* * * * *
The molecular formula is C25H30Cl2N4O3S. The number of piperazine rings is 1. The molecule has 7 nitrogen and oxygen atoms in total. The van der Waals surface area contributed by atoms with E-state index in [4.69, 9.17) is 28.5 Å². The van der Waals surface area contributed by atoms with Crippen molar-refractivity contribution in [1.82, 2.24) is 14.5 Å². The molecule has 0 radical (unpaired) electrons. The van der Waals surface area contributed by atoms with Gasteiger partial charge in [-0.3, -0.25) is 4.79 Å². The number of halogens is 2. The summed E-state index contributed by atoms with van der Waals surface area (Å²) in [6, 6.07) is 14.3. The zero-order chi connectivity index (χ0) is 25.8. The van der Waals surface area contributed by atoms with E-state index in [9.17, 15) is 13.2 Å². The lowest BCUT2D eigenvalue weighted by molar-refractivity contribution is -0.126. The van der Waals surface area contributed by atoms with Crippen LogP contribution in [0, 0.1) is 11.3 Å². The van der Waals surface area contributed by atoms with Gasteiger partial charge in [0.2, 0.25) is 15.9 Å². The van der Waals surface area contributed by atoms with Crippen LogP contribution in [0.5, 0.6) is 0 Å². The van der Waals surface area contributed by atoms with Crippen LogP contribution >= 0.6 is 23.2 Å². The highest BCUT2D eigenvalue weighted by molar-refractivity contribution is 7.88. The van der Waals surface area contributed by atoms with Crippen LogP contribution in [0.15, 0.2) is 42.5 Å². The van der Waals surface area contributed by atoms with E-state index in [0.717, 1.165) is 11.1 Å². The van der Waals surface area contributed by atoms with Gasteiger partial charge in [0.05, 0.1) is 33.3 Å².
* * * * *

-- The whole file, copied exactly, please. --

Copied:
The molecular formula is C25H30Cl2N4O3S. The number of piperazine rings is 1. The molecule has 7 nitrogen and oxygen atoms in total. The van der Waals surface area contributed by atoms with E-state index in [4.69, 9.17) is 28.5 Å². The van der Waals surface area contributed by atoms with Crippen molar-refractivity contribution in [1.82, 2.24) is 14.5 Å². The molecule has 0 radical (unpaired) electrons. The van der Waals surface area contributed by atoms with Gasteiger partial charge in [-0.3, -0.25) is 4.79 Å². The number of halogens is 2. The summed E-state index contributed by atoms with van der Waals surface area (Å²) in [6, 6.07) is 14.3. The zero-order chi connectivity index (χ0) is 25.8. The van der Waals surface area contributed by atoms with E-state index in [9.17, 15) is 13.2 Å². The lowest BCUT2D eigenvalue weighted by molar-refractivity contribution is -0.126. The van der Waals surface area contributed by atoms with Crippen LogP contribution in [0, 0.1) is 11.3 Å². The van der Waals surface area contributed by atoms with Gasteiger partial charge in [0.2, 0.25) is 15.9 Å². The van der Waals surface area contributed by atoms with Crippen LogP contribution in [0.5, 0.6) is 0 Å². The van der Waals surface area contributed by atoms with Crippen LogP contribution >= 0.6 is 23.2 Å². The highest BCUT2D eigenvalue weighted by molar-refractivity contribution is 7.88. The van der Waals surface area contributed by atoms with Crippen LogP contribution in [0.15, 0.2) is 42.5 Å². The van der Waals surface area contributed by atoms with E-state index in [0.717, 1.165) is 11.1 Å². The van der Waals surface area contributed by atoms with Gasteiger partial charge in [0.05, 0.1) is 33.3 Å².